Red-Eared Slider (Released by pet owners) - Out-competes native turtles for food and basking sites
Nutria- Overgrazes wetland habitats
Nutria - Overgrazes wetland habitats
Hydilla (Freshwater plant)- Crowds out native species, interferes with irrigation and boating
Hydilla (Freshwater plant) - Crowds out native species, interferes with irrigation and boating
West Nile Virus- Bird and mammal pathogen
West Nile Virus - Bird and mammal pathogen

Invasives of PA - Non-Plants

Canada Goose
Canada Goose

Reptiles: Red-eared Slider & Yellow-bellied Slider

Birds: Pigeon, House Sparrow, Mute Swan, Canada Goose & European Starling

Insects, Arachnids, Worms, and Snails: Japanese Beetle, Pine Shoot Beetle, Emerald Ash Borer, Sirex Wood Wasp, Asian Longhorned Beetle, Gypsy Moth, Brown Marmorated Stink Bug, Hemlock Wooly, Adelgid, Elongate Hemlock Scale, Beech Bark Scale, Varroa Mite, Tracheal Mite, Non-native earthworms, Potato Cyst Nematode, Golden Nematode, Soybean Cyst Nematode, & Great African Snail

Other Invertebrates:

Quagga Mussel, Zebra Mussel, Fishhook Waterflea, Rusty Crayfish, Spiny Waterflea, & Asian Clam

Mammals: Nutria, Norway Rat, House Mouse, Ground Squirrel (13 Lined,) & Feral Swine

Fish: Northern Snakehead, European Rudd, Tubenose Goby, Asian Carp, Eurasian Ruffe, Flathead Catfish, Sea Lamprey, & Round Goby

Invasives of PA - Plants. Fungi, etc.

Purple Loosestrife
Purple Loosestrife

Terrestrial Plants (Affecting Aquatic Ecosystems): Narrow-Leaved Cattail, Hybrid Cattail & Giant Knotweed

Aquatic Plants: Wild Taro, Alligator Weed, Giant Salvinia, Water Spinach, Parrot Feather, Hydrilla, Water Chestnut, East Indian Hygrophilia, Didymo, Brazilian Waterweed, Curly Leaf Pond Weed, Eurasian Watermilfoil, Limnophila Sessiflora, & Carolina Fanwort.

Vascular Plants: Kudzo, Giant Hogweed, Goatstrue, Multiflora Rose, Johnsongrass, Garlic Mustard, Mile-A-Minute, Canada Thistle, Asiatic Bittersweet, Japanese Knotweed, Tree of Heaven, Purple Loosestrife, Japanese Hops, & Common Reed

Fungus: Chrysanthemum White Rust, Dutch Elm Disease, Sudden Oak Death/Ramorum Blight, Potato Wart, & White Pine Blister

Bacteria & Viruses: European Stone Fruit Yellows, Plum Pox Virus, Ralstonia Blight, West Nile Virus & Ring Rot

Asian Mosquito
Asian Mosquito

Top Ten List Of Invasive Species Which Threaten Pennsylvania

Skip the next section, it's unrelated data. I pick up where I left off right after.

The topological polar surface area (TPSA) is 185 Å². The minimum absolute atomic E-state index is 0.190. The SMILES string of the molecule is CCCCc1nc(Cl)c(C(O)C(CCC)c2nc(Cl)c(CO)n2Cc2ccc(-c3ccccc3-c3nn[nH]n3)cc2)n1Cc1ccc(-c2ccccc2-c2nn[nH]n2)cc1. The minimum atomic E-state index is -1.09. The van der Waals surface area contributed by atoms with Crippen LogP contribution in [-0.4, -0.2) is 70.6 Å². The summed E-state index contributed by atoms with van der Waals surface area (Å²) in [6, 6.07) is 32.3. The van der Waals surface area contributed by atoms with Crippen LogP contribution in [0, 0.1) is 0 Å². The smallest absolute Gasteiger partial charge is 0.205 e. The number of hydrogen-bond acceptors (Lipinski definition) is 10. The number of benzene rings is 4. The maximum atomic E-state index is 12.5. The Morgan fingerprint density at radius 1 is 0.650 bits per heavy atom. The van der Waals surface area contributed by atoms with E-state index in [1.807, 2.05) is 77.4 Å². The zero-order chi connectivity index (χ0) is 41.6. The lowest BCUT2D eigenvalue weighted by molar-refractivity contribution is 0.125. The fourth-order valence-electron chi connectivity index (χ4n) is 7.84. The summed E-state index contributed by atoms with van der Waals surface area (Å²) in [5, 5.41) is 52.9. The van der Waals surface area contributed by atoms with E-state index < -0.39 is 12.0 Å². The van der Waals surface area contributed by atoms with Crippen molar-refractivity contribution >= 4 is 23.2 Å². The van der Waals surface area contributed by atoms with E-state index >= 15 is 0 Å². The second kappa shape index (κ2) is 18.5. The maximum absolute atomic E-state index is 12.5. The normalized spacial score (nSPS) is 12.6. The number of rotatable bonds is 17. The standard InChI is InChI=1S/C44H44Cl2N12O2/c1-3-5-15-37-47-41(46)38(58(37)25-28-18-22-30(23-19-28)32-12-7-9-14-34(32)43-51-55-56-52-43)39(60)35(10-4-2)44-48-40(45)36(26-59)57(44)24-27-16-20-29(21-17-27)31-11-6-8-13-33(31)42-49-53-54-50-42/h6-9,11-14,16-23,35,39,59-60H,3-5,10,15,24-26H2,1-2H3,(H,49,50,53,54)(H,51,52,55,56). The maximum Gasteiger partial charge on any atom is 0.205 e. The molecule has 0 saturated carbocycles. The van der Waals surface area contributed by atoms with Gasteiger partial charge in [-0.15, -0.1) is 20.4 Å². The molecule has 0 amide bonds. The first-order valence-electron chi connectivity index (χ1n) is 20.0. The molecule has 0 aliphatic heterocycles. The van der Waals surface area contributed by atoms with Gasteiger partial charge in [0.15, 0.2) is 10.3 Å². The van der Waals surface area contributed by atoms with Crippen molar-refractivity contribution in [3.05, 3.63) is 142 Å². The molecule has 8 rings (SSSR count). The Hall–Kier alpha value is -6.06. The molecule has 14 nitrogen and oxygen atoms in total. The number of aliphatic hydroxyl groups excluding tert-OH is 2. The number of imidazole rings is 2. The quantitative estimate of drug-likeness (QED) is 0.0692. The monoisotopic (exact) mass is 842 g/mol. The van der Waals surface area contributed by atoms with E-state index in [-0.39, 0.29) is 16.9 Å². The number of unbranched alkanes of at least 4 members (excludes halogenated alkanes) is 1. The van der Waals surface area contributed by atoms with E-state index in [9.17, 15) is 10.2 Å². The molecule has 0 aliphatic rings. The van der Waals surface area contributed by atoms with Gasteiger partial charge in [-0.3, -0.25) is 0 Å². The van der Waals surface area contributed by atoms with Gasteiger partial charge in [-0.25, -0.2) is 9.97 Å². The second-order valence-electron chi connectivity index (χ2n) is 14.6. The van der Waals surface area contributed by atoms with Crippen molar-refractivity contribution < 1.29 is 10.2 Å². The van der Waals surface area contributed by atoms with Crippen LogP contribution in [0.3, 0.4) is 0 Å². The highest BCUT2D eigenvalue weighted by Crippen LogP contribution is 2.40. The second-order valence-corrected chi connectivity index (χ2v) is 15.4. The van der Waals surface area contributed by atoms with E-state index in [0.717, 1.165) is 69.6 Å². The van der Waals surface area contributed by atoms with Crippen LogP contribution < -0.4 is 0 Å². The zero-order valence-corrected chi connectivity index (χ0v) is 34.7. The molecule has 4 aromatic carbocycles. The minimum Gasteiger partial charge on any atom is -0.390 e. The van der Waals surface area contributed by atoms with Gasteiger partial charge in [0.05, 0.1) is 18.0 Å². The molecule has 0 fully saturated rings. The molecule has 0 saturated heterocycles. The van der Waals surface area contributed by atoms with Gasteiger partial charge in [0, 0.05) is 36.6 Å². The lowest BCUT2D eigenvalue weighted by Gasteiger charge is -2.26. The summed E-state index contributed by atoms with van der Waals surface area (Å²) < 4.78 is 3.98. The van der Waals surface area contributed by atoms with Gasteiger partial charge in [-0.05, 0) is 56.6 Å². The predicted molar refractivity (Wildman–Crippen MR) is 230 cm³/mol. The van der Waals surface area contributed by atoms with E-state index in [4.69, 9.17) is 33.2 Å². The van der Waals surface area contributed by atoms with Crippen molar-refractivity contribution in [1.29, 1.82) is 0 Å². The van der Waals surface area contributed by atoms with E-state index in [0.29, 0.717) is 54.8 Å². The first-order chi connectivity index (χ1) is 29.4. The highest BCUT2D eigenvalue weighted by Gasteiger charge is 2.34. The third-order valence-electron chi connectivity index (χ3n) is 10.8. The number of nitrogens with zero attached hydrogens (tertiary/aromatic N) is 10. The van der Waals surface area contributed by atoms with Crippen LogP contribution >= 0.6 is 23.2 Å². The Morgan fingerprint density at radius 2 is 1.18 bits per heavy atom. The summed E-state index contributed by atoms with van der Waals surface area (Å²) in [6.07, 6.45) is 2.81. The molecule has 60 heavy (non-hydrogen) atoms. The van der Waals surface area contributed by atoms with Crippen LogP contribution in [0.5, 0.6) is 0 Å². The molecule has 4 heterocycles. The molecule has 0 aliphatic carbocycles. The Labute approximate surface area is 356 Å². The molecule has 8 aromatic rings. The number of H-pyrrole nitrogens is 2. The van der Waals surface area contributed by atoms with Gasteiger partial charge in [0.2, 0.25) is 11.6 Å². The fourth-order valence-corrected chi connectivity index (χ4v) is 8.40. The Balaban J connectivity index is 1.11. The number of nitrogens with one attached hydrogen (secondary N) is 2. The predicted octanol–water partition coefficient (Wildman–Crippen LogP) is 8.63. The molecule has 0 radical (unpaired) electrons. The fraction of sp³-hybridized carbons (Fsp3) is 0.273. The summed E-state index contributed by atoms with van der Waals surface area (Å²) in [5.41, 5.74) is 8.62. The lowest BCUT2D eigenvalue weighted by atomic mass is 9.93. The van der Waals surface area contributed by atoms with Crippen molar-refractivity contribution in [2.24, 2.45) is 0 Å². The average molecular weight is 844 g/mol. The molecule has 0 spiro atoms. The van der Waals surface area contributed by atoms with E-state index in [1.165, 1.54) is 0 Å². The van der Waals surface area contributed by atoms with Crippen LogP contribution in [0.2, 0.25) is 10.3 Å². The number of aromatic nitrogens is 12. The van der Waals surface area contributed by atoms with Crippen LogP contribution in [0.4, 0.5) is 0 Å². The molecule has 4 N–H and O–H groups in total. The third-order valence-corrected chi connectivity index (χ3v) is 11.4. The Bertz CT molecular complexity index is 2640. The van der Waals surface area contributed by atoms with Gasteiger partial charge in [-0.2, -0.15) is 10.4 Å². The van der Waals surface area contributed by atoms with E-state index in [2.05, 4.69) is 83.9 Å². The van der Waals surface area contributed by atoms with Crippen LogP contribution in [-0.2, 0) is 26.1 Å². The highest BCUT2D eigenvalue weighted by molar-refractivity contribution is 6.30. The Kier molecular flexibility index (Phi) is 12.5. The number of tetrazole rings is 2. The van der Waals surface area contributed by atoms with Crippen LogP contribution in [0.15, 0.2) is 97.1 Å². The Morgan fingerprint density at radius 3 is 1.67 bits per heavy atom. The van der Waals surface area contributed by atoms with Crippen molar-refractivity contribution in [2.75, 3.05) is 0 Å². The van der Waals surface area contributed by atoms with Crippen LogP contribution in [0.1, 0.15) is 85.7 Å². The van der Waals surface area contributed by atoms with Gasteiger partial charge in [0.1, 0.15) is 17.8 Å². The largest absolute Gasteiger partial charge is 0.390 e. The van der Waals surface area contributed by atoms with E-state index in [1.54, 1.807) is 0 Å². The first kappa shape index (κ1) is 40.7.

Anthony Laconte, Harrisburg Environmental News Examiner

1. Bighead and Silver Carp

2. Black and Brown Rat

3. Asian Mosquito

4. Zebra Mussels

5. Asian Lady Beetle

6. Japanese Beetle

7. Emerald Ash Borer

8. Brown Marmorated Stink Bug

9. Northern Snakehead Fish

10. Red Fire Ant

Multiflora Rose
Multiflora Rose

Top Ten List Of Plants Which Threaten Pennsylvania

Center For Invasive Species and Ecosystem Health and EDD MapS

1. Japanese Stillgrass

2. Multiflora Rose

3. Japanese Barberry

4. Garlic Mustard

5. Watercress

6. Japanese Honeysuckle

7. Oriental Bittersweet

8. Wine Raspberry

9. Redtop

10. Big Chickweed

What Are Invasive Species Guilty Of?

A Brief Look At Their Threats ...

Invasive species are introduced into an already-established delicate web of feeding relationships. These new species, often aggressive, feed on many indigenous organisms. This leaves less food for their natural predators and increases the population of their prey. Moreover, they are feeding on species that have no evolved defenses against them. Adding to this whole mess, is the fact that many invasives have no natural predators. They can breed and spread quickly with relative ease, while out-competing the niches of native species. The ripple effect of out-competing continues. Reduced numbers of organisms in a population results in less reproduction, further reducing their numbers. Offspring that are produced are a target for these invaders as prey as well. A native species has no choice but to relocate to another habitat if possible.

Looking at the big picture, the elimination of native species not only upsets the energy transfer in a community, available resources, and loss of habitat but greatly reduces the biodiversity of an ecosystem. For example, Kudzo, an aggressive weed in Southeast U.S., has turned ecosystems into a monoculture of this invasive species alone. The National Wildlife Foundation states that 42% of threatened and endangered species are at risk primarily because of invasive species.